I didn’t do a wrap-up as we reviewed the $25K Portfolio and, as I said to members, I didn’t think too much of yesterday’s sell-off while it was in progress. Sad though Bhutto’s assassination was, it was a fait accompli from the moment she entered the country - something we’ve been discussing since the first attempt on 10/19, which was that week’s excuse to drop the markets 300 points. We recovered most of the loss the following week and we can expect the same here providing, of course, nothing else happens.
The markets were looking for an excuse to vent a little and at 12:37 on Wednesday as we were rallying into the close I had already warned: "My Jan puts stopped out - all Jans should be leaning towards cash if they are yours." I don’t like the Jan positions anyway as there is just not enough time to adjust them in a big market move and Wednesday’s action seemed very toppy to me. That coupled with my predisposition towards cash going into the holiday weekend kept us out of trouble yesterday.
As we can already see from pre-market action, it was a little early to hit the panic button but I sure am glad I’m mainly in spectator mode as we whittle down our portfolios, getting ready for a brand new year. While it’s somewhat arbitrary to close out positions based on the calendar, it’s as good a reason as any to take profits off the table and refine our strategies for investing over the next 4 quarters.
Our Long-Term Portfolio is immune to the annual rollover but the Short-Term Portfolio is looking comparatively sparse, with just 38 remaining positions and 90% cash. I’ll be taking some of the larger plays off the table ((NASDAQ:FSLR)spreads, (NYSEARCA:FXI) puts, Jan DIA and SPY puts, (RTP) puts) in order to make the new plays more accessible next month when we reset the portfolio at $1M.
My secret plan for next year is to run the new $25KP up to $50K, then make a $50KP that we run up to $100K and then make a $100KP that we run to $250K. OK, so I’m not good at keeping secrets but that’s what I hope to do with members next year as our new portfolio posting system is working quite well and the alert system should be ready to roll by then. I’m really excited about this as it’s going to be very challenging, especially in what looks to be a much choppier market than we had this year.
I was wrong about Japan yesterday, today was a half day for them but they should have taken my advice and taken the day off as the Nikkei gapped down over 200 points at the open, dropped another 100 and then bounced back a bit at the close but finished down 256 points for the day. This makes the Nikkei the worst performing market of 2007, whatever the opposite of ichi ban is!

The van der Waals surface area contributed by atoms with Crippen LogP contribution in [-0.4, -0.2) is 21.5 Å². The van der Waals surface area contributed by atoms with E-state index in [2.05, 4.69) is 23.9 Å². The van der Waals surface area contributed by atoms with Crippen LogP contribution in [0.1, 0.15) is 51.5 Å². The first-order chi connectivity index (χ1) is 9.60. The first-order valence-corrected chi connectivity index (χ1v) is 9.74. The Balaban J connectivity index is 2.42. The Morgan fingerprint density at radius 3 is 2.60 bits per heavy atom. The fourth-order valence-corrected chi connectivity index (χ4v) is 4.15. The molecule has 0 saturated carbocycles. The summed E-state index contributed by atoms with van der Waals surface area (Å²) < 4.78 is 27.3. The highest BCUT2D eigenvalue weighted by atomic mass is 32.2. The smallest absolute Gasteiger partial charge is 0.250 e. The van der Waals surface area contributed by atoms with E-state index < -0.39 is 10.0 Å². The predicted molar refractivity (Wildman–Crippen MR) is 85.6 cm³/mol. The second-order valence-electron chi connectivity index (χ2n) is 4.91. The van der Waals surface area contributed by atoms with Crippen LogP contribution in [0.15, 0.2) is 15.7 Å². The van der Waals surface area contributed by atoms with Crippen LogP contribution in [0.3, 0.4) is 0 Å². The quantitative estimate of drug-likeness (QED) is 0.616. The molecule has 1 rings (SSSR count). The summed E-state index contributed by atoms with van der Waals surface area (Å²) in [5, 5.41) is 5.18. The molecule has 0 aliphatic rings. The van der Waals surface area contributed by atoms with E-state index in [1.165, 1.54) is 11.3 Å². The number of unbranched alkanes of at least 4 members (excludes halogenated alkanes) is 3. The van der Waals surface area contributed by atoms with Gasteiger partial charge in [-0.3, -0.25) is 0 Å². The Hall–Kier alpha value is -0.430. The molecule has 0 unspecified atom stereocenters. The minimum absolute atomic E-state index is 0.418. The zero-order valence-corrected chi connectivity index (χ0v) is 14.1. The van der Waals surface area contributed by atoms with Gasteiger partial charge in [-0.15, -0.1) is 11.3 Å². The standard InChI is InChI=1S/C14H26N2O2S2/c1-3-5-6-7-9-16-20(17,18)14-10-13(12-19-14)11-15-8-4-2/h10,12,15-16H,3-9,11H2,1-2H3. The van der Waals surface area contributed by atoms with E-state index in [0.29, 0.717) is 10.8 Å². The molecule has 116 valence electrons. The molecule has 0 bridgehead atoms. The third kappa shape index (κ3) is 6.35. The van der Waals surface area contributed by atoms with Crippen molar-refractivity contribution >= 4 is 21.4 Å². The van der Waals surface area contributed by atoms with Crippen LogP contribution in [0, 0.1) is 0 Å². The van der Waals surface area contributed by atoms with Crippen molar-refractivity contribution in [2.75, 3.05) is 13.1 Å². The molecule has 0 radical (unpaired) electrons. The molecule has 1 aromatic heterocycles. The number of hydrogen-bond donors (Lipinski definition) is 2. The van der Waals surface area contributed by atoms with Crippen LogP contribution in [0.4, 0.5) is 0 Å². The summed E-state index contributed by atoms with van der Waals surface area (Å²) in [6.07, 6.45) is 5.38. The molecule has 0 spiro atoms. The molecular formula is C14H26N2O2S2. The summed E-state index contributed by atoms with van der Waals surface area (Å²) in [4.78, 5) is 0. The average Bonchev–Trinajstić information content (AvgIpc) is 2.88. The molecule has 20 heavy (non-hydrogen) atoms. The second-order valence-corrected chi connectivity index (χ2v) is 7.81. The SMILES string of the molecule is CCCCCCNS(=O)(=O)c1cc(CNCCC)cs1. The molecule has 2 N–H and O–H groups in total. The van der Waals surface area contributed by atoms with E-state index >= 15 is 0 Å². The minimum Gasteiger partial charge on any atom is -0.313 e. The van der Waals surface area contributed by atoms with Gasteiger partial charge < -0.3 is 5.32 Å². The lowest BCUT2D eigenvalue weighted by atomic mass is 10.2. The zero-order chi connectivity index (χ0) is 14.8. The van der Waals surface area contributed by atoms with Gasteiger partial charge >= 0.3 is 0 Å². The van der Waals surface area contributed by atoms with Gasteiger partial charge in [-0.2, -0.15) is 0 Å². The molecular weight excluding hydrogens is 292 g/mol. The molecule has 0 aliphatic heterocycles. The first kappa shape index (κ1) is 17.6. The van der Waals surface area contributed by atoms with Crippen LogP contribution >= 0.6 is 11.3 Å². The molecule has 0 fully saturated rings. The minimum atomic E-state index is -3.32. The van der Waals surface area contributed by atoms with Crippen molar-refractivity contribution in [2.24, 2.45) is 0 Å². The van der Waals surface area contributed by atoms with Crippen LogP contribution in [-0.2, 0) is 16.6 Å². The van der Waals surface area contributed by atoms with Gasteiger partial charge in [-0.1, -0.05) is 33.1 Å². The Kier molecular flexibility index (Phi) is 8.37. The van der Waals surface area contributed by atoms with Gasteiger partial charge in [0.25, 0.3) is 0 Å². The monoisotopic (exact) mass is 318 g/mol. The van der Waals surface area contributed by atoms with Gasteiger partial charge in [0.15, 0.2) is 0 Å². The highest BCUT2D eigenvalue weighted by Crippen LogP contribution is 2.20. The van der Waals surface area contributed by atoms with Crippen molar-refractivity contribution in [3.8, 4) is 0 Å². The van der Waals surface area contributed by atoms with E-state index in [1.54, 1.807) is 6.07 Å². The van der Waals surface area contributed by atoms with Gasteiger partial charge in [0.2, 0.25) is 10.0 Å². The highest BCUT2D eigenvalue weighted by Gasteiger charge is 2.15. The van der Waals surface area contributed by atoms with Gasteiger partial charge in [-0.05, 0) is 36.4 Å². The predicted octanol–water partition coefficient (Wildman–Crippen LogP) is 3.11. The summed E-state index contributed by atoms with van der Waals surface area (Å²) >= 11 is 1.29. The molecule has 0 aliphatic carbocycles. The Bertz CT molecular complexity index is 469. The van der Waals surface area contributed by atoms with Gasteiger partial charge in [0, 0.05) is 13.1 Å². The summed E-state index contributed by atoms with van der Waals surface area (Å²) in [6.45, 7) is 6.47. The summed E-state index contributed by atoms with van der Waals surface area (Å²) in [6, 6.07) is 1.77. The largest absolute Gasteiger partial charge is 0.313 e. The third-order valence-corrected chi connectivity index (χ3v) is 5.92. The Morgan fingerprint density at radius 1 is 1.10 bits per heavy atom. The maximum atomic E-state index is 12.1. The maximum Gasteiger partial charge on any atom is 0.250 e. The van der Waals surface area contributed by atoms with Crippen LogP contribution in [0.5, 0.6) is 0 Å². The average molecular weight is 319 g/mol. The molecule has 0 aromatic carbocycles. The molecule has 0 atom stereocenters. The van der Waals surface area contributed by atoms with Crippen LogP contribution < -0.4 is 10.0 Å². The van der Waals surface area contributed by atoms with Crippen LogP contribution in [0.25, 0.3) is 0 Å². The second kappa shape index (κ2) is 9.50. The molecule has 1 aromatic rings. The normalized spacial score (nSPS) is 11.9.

The Hang Seng was no picnic either, dropping another 472 points to 27,370, now giving up about 1/2 of the previous week’s gains. There was nothing fundamentally wrong over in Asia, if anything the assassination of Bhutto means it’s going to be business as usual with our nuclear powered allies and Wall Street likes it when things don’t change, no matter how creepy our alliances are. If you need more evidence that we overreacted yesterday, look at India, whose market was dead flat yesterday. The Pakistan markets were wisely closed so Tuesday should be an interesting day over there.
It’s very smart to kill the opposition leader ahead of a holiday weekend to avoid economic disruption that would displease the General’s financial backers. Assassinating Bhutto after the markets closed and then closing the markets for the day ahead of a planned 3 day weekend gives the government lots of time to restore order and, again, I hope this doesn’t give the GOP any ideas…
China is running out of ideas about how to keep their bubble going and they are turning to foreign investment banks, opening the doors for them to take a 33% stake - and, eventually, a 49% stake in underwriting joint ventures while at the same time allowing foreign investors to put money into Chinese brokerages. These new rules do not grant as much access as (NYSE:GS) already has (along with (NYSE:UBS)) - they got in on the ground floor before regulators shut out other applicants in 2005 (as suggested by — Goldman Sachs!). Isn’t the free market a wonderful thing? I wish we had one so we could find out…
Japan’s CPI is up, which wouldn’t be a bad thing but it’s entirely energy (up 5.4%) but indstrial production declined again (down 1.6%) which puts their Central Bank in a quandary and should keep the Yen flowing freely to maintain the carry trade for another quarter, good for the markets as a rapid unwinding would be a worst-case for us. Household spending in Japan also fell 0.6%.
Europe is trading flat ahead of our open and not much of note there other than England’s morgage lending dropping to a 28-month low. This mirrors our own issues and indicates that we may indeed be facing a truly global crisis if Europe’s $500Bn fix last week wasn’t enough.
We’re just watching the markets today, it’s good to look over who held up yesterday and who bounces well today. Warren Buffett is starting a bond insurer, that’s a good thing but we’ve tracked that $20Bn the Fed gave out last week right back to Wall Street, which means the gains you’re seeing are totally artificial and that’s bad!